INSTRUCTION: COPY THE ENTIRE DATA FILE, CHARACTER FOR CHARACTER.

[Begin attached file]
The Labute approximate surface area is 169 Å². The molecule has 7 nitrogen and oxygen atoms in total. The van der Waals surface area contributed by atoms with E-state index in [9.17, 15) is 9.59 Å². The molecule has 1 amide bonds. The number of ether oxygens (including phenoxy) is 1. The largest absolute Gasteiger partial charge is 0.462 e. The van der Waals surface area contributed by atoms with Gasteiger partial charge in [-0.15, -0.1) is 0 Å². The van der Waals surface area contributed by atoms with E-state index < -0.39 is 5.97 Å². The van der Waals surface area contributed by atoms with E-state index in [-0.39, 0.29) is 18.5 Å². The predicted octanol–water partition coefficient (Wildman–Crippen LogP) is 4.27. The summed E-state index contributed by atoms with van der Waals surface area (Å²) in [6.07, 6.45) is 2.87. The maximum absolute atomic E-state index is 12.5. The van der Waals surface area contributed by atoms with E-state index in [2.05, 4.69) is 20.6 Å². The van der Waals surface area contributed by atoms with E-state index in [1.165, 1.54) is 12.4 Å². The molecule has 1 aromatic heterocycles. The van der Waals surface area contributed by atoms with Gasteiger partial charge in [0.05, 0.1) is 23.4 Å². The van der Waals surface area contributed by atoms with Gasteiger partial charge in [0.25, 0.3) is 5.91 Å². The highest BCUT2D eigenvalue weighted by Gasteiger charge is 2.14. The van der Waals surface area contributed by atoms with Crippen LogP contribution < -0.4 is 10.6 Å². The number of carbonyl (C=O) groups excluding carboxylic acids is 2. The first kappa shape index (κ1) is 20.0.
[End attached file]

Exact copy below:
The Labute approximate surface area is 169 Å². The molecule has 7 nitrogen and oxygen atoms in total. The van der Waals surface area contributed by atoms with E-state index in [9.17, 15) is 9.59 Å². The molecule has 1 amide bonds. The number of ether oxygens (including phenoxy) is 1. The largest absolute Gasteiger partial charge is 0.462 e. The van der Waals surface area contributed by atoms with Gasteiger partial charge in [-0.15, -0.1) is 0 Å². The van der Waals surface area contributed by atoms with E-state index < -0.39 is 5.97 Å². The van der Waals surface area contributed by atoms with E-state index in [-0.39, 0.29) is 18.5 Å². The predicted octanol–water partition coefficient (Wildman–Crippen LogP) is 4.27. The summed E-state index contributed by atoms with van der Waals surface area (Å²) in [6.07, 6.45) is 2.87. The maximum absolute atomic E-state index is 12.5. The van der Waals surface area contributed by atoms with E-state index in [2.05, 4.69) is 20.6 Å². The van der Waals surface area contributed by atoms with E-state index in [1.165, 1.54) is 12.4 Å². The molecule has 1 aromatic heterocycles. The van der Waals surface area contributed by atoms with Gasteiger partial charge in [0.05, 0.1) is 23.4 Å². The van der Waals surface area contributed by atoms with Gasteiger partial charge in [0.25, 0.3) is 5.91 Å². The highest BCUT2D eigenvalue weighted by Gasteiger charge is 2.14. The van der Waals surface area contributed by atoms with Crippen LogP contribution < -0.4 is 10.6 Å². The number of carbonyl (C=O) groups excluding carboxylic acids is 2. The first kappa shape index (κ1) is 20.0.